Admittedly, last year’s slew of idol-agency disputes as well as the ongoing “exodus” have left us all a little jaded as it seems no company nor idol group could be spared from their share of conflict. While the majority of fan and media attention is on disputes featuring the biggest names and labels (the harder they fall, after all), disagreements between humbler agencies and less popular artists often slip by unnoticed. Or, they can steal away to China, as Woollim is claiming Tasty duo Daeryong and Soryong have done after business negotiations broke down.
And while the Chinese-Korean brothers’ departure from Woollim isn’t exactly new or even that surprising, it’s notable to see how quickly and decisively Tasty has proceeded following their break from the company. On July 15th, Tasty updated their Weibo page with a post announcing that the duo would be ending their eight-year stay in Korea after failing to see eye to eye with Woollim. “Although our time in Korea is ending, we won’t stop making music,” they reassured fans.
Woollim responded with a statement the next day, expressing confusion and concern. The company revealed that they had been working on a Korean and Chinese comeback for Tasty in June, and could not understand why the duo had abruptly left without any notice and cut off all communication when they had already completed recording the new song. Still, Woollim was quick to add that they were not jumping to conclusions, and were waiting to hear from the twins.
As it turns out, Woollim didn’t have to wait long. Tasty took to Weibo again, this time to directly address Woollim’s statement of supposed ignorance:
?? One-sided disappearance? What about the time we talked with the directors and the CEO? We told you thoroughly about the things we couldn’t understand and you told us that the company understands. To say now that we suddenly disappeared and it is unilateral…we don’t understand.
In regards to the recorded comeback song, Tasty insisted it was Woollim Entertainment who had been acting one-sidedly, accusing the company of ignoring the members’ opinions and threatening a comeback delay if the duo did not cooperate.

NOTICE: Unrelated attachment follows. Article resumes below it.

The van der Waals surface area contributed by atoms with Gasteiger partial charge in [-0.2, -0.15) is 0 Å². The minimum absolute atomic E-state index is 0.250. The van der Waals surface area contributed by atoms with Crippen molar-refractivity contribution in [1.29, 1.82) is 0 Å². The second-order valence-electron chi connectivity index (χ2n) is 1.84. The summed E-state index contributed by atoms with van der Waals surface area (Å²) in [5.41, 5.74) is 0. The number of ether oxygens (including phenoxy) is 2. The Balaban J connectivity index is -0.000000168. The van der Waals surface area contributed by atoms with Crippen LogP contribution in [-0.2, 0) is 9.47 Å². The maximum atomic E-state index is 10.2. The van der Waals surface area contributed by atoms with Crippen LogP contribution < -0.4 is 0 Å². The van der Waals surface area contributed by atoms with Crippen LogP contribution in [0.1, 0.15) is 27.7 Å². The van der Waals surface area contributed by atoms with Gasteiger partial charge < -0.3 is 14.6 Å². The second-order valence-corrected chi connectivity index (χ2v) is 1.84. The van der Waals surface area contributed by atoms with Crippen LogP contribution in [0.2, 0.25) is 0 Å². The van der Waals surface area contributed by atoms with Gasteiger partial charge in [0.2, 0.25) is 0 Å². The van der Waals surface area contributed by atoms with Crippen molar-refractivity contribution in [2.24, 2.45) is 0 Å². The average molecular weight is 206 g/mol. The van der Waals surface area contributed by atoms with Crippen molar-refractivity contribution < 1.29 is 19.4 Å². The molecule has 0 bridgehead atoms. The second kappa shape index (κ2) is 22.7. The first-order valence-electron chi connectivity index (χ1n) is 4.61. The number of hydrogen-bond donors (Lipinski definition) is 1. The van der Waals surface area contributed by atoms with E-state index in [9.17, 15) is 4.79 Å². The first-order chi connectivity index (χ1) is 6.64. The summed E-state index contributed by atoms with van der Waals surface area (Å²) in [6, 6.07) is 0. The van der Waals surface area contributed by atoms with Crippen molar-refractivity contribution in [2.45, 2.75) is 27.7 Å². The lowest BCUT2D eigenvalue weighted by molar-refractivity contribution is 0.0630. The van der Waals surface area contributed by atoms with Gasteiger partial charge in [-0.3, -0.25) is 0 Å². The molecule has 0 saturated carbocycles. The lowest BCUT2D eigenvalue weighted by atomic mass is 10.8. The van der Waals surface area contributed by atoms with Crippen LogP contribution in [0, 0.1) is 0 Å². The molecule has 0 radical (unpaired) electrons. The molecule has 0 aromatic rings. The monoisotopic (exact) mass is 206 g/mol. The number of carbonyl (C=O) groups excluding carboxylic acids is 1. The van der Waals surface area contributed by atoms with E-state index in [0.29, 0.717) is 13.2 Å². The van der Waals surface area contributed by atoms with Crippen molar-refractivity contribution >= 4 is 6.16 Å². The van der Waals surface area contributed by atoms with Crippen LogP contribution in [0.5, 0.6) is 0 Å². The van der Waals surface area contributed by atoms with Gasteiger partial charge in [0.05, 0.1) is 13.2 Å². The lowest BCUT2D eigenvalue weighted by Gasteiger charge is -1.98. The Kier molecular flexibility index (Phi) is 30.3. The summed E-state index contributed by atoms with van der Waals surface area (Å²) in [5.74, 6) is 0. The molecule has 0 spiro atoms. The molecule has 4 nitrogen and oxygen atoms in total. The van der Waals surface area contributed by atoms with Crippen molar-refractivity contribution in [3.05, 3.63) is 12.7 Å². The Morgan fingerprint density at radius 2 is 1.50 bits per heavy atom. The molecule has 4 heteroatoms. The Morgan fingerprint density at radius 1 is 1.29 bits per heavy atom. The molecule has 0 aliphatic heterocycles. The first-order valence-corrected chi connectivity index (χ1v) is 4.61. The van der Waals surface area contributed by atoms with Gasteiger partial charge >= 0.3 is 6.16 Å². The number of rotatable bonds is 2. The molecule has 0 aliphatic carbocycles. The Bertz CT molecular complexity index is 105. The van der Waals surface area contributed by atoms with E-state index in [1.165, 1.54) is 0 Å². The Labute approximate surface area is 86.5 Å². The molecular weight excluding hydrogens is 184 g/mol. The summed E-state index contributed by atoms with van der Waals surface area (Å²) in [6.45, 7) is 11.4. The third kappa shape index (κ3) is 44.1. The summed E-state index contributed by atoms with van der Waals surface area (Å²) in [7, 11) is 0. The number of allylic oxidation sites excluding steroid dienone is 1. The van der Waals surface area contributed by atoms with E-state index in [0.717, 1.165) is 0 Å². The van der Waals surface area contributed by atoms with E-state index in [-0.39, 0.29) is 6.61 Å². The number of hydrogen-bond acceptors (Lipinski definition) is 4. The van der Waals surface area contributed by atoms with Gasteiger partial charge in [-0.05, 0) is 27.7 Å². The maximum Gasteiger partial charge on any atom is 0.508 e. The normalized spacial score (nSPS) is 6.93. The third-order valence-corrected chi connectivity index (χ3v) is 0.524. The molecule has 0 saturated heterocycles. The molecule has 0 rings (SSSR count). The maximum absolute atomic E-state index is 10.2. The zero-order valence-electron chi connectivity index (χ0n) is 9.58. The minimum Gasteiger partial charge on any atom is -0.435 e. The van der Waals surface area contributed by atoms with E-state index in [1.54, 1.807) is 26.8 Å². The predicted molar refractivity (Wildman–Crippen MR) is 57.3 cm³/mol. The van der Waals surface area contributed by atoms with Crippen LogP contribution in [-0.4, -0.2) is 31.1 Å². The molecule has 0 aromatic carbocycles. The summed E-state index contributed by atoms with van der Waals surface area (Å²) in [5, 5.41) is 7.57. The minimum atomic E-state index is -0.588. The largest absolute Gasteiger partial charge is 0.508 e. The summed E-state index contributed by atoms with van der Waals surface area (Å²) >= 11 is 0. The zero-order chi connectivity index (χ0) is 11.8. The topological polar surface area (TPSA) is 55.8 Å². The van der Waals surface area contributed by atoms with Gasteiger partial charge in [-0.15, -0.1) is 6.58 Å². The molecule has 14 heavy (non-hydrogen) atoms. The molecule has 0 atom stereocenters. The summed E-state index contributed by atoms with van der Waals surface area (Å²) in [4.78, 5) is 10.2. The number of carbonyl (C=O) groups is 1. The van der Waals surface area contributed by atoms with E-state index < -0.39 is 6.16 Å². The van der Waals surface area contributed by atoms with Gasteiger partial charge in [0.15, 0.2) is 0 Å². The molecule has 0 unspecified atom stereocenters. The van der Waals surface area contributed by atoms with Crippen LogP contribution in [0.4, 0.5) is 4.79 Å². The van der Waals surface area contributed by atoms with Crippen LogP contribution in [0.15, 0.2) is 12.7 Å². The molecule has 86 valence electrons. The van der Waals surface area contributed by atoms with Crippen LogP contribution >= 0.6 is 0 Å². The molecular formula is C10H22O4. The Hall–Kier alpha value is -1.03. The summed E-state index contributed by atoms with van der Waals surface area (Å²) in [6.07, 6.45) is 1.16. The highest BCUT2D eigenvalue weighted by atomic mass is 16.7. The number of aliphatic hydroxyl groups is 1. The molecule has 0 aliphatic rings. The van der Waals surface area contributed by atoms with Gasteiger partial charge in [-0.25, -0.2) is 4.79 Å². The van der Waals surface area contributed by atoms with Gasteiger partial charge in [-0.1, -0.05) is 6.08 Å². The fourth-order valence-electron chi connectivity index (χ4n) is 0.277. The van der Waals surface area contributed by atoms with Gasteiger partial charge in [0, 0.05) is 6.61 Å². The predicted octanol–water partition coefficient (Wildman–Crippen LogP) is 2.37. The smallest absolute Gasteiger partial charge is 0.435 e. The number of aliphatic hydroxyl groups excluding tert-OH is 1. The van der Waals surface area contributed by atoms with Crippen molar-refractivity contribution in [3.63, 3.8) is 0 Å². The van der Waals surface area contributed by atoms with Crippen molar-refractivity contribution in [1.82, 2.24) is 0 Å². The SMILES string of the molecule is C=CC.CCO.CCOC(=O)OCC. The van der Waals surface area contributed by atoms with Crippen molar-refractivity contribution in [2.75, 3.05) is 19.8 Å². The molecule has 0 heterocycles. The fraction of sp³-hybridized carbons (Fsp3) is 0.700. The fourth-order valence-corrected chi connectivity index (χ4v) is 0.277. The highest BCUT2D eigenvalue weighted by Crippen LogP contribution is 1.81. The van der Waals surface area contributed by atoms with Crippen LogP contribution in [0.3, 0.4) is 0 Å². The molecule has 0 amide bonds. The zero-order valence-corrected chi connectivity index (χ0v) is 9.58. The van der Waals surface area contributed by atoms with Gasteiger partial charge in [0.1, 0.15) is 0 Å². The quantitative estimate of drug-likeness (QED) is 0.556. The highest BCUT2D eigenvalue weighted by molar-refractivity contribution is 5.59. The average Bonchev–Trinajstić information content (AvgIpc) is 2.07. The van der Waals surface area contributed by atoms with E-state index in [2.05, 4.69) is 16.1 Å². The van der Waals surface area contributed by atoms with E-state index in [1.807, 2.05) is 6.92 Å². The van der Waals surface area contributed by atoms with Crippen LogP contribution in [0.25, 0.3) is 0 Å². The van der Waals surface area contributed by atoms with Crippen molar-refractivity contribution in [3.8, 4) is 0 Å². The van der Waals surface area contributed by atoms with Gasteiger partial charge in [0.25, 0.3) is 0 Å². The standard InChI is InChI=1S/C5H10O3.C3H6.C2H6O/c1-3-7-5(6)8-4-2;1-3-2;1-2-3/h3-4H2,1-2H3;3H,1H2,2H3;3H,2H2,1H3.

Woollim did not offer any further comment on the issue until a week or so later, when Tasty suddenly announced a Chinese single, set to release on July 26th along with teaser photos of the twins. Woollim’s statement to the media was brief. “We are shocked and dumbfounded,” the agency said.
The next day, Tasty uploaded a series of screencaps of their KakaoTalk chat with Woollim CEO Lee Jung-yeop on Twitter (which were later deleted) to discredit Woollim’s claims that the twins had severed contact and acted slyly to advance their career. Through the screencaps and Tasty’s own explanation, the duo returned to China on June 3rd and was shown to have called Lee Jung-yeob a few days later on June 6th. Then, Tasty called the company again on July 21st, the day they announced their Chinese single.
In response, Woollim issued the classic “say nothing while still saying something” PR line, “We are looking into it.”
To be fair, Woollim later released a response to clarify the KakaoTalk screencaps. It was true that Tasty had contacted the CEO after returning to China, but the duo had not called with any other intention but to demand the cancellation of their contract with Woollim. The company did not acknowledge the second call placed on July 21st, claiming that Woollim had found out about Tasty’s upcoming Chinese activities through social media networks. At this point, Woollim concluded: